Health insurers would be required to cover ‘gender-affirming care’ for minors under DFL bill

Democrats voted down an amendment that would limit the scope of Rep. Leigh Finke's provision to those 21 and older.

The provision authored by Rep. Leigh Finke, DFL-St. Paul, would prohibit “a health plan that covers physical or mental health services from excluding coverage for medically necessary gender-affirming care." (Minnesota House Info/YouTube)

Health care insurance companies that do business in Minnesota would be required to cover “gender-affirming care” for children and adolescents under a bill that passed in the state House on Wednesday.

All 70 DFL House members voted to pass the omnibus commerce bill, which contains dozens of new consumer protection measures, including the provision authored by Rep. Leigh Finke, DFL-St. Paul, that would prohibit “a health plan that covers physical or mental health services from excluding coverage for medically necessary gender-affirming care.”

The provision defines “gender-affirming care” as “all medical, surgical, counseling, or referral services, including telehealth services, that an individual may receive to support and affirm the individual’s gender identity or gender expression and that are legal under the laws of this state.”

The version of the commerce bill the Senate passed earlier this month does not contain the “gender-affirming” health care coverage mandate. A conference committee between the House and the Senate is being formed to work out differences between the two chambers.

Finke’s legislation contains no language regarding age, which troubled Rep. Anne Neu Brindley, R-North Branch, who offered an amendment that limits the mandated coverage for “gender-affirming care” to individuals age 21 and older.

“This amendment simply says that we are removing the medical procedures from that mandate,” Neu Brindley said. “There are long-term permanent consequences of these decisions. And this body has acknowledged that kids do not have the brain development to deal with things like smoking, or smoking pot, or drinking alcohol or any number of things.

Rep. Anne Neu Brindley, R-North Branch, offered an  amendment that limits the mandated coverage for “gender-affirming care” to individuals age 21 and older. (Minnesota House Info/YouTube)

“So certainly it should be our job as adults to make sure we are protecting them when we are talking about very real, permanent changes” caused by sex reassignment surgeries, puberty blockers and hormone replacement therapy, Neu Brindley said.

Finke, a first-term lawmaker, disputed that claim, arguing that “trans people are overwhelmingly bettered by gender-affirming care” and that parents should be the ones to help minors decide if, when and what type of care they should receive.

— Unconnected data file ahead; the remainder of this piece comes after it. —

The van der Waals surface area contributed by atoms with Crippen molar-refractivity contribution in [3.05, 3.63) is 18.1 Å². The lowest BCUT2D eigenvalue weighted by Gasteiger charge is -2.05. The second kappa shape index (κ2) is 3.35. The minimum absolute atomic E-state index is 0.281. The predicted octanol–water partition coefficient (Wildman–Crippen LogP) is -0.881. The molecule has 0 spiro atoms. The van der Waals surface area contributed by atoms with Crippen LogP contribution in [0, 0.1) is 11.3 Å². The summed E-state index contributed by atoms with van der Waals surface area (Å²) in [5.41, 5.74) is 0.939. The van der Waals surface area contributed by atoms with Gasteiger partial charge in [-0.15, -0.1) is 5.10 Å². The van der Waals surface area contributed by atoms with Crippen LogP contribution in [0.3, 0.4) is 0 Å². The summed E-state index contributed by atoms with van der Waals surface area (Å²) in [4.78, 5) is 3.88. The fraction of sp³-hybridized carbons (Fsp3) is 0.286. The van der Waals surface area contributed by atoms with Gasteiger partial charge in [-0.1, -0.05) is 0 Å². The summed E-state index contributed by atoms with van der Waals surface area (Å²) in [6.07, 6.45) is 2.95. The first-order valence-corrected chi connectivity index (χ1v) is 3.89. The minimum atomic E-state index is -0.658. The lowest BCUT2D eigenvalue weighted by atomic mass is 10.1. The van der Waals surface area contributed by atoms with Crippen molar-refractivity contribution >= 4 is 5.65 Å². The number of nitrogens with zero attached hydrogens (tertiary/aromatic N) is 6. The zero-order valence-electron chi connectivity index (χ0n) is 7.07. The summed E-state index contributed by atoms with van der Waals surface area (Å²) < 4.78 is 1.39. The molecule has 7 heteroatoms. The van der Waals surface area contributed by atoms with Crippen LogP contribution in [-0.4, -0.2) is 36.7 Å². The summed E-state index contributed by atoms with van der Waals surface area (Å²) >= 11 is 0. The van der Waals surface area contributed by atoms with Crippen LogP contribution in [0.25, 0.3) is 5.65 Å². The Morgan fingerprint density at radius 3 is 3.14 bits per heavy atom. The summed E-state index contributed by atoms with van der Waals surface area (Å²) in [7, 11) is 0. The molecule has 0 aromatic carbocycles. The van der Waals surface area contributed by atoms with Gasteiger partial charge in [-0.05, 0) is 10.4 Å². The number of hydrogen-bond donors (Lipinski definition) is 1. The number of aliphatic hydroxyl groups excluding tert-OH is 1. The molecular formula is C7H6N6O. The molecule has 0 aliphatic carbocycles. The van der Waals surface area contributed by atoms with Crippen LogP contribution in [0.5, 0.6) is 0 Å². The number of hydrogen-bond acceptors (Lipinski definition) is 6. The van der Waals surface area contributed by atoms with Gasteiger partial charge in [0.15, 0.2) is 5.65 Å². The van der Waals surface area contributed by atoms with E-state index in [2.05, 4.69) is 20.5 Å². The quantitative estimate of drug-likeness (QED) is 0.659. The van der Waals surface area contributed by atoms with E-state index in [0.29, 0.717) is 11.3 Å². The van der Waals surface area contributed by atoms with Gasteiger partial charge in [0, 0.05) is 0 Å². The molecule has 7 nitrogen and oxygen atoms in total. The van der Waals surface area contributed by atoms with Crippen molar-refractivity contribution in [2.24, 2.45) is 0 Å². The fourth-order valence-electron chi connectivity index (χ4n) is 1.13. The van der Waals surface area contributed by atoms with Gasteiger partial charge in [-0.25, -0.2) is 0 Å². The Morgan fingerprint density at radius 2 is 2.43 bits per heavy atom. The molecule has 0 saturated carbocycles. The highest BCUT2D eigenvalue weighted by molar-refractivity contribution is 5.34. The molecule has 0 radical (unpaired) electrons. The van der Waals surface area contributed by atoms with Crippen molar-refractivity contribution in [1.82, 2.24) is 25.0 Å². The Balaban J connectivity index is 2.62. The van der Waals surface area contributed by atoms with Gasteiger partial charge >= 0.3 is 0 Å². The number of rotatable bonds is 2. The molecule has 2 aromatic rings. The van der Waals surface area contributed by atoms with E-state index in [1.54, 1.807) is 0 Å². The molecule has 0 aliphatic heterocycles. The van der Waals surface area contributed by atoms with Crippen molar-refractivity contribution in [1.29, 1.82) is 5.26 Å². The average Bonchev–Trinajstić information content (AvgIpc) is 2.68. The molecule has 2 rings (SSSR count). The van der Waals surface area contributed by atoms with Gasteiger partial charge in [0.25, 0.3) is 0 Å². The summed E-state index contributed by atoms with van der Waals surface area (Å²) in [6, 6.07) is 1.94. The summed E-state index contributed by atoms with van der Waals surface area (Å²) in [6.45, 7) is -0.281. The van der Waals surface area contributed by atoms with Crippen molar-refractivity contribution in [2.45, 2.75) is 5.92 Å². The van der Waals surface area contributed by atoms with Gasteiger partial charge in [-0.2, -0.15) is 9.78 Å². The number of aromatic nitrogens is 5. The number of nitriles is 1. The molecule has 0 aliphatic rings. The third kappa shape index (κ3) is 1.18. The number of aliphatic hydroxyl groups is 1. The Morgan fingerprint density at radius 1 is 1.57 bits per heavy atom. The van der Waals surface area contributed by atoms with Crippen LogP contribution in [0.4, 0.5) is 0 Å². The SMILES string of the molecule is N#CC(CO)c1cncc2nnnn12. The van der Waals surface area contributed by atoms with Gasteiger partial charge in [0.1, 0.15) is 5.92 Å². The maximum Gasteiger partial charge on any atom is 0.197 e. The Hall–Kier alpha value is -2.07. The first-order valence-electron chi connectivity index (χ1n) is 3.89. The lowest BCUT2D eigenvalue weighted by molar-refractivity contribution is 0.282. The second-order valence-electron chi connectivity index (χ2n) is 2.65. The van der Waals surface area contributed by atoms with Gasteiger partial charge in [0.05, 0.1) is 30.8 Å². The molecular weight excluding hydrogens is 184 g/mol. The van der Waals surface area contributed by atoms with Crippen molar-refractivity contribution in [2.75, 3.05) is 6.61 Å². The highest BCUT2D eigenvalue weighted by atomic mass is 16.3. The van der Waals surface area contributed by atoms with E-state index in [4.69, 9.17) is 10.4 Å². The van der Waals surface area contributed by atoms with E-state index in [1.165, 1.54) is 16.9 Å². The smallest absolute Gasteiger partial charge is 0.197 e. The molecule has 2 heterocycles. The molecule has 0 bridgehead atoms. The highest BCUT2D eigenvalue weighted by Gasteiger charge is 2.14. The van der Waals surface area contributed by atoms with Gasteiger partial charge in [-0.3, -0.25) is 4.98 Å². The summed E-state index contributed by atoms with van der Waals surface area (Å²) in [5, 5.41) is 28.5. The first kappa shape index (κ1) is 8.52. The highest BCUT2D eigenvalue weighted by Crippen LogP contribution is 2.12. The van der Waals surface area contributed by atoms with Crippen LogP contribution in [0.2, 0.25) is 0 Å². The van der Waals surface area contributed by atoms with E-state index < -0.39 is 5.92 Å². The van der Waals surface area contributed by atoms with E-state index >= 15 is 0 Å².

“If gender-affirming care is health care, then it is not up to us to determine at what age someone should have access to their health care,” Finke said. “We do not do this for other forms of health care. We say families and doctors make decisions that are best for the people that they love, and we leave them to it.

“Our families are in charge of who we are. We make decisions together and we move forward,” Finke continued.

Rep. Danny Nadeau contended Neu Brindley’s age restriction amendment was not about banning “gender-affirming care.” He criticized Finke’s provision for lacking a balance between reasonable access and a standard of care.

“This underlying bill has few guardrails, and it has zero restrictions,” Nadeau said. “And this amendment merely reserves the medical and surgical components to adults. To people over 21 years of age.”

Just one Democrat, Rep. Dave Lislegard of Aurora, supported Neu Brindley’s amendment, which failed on a 68-62 vote.

Just prior to the vote, Rep. Brion Curran, DFL-Vadnais Heights, encouraged legislators to oppose the amendment, arguing that children and adolescents who identify as transgender or have gender identity issues have higher rates of suicide and depression, “and a lack of (health) care, lack of ability to become who they are, only increases the likelihood that (those) kids may not live to see adulthood.”

The House did unanimously approve an amendment that would permit exemptions for employers who have religious objections to the coverage mandate if that exempt organization notifies employees as part of the hiring process and at least 30 days before an employee enrolls in the plan.


Hank Long

Hank Long is a journalism and communications professional whose writing career includes coverage of the Minnesota legislature, city and county governments and the commercial real estate industry. Hank received his undergraduate degree at the University of Minnesota, where he studied journalism, and his law degree at the University of St. Thomas. The Minnesota native lives in the Twin Cities with his wife and four children. His dream is to be around when the Vikings win the Super Bowl.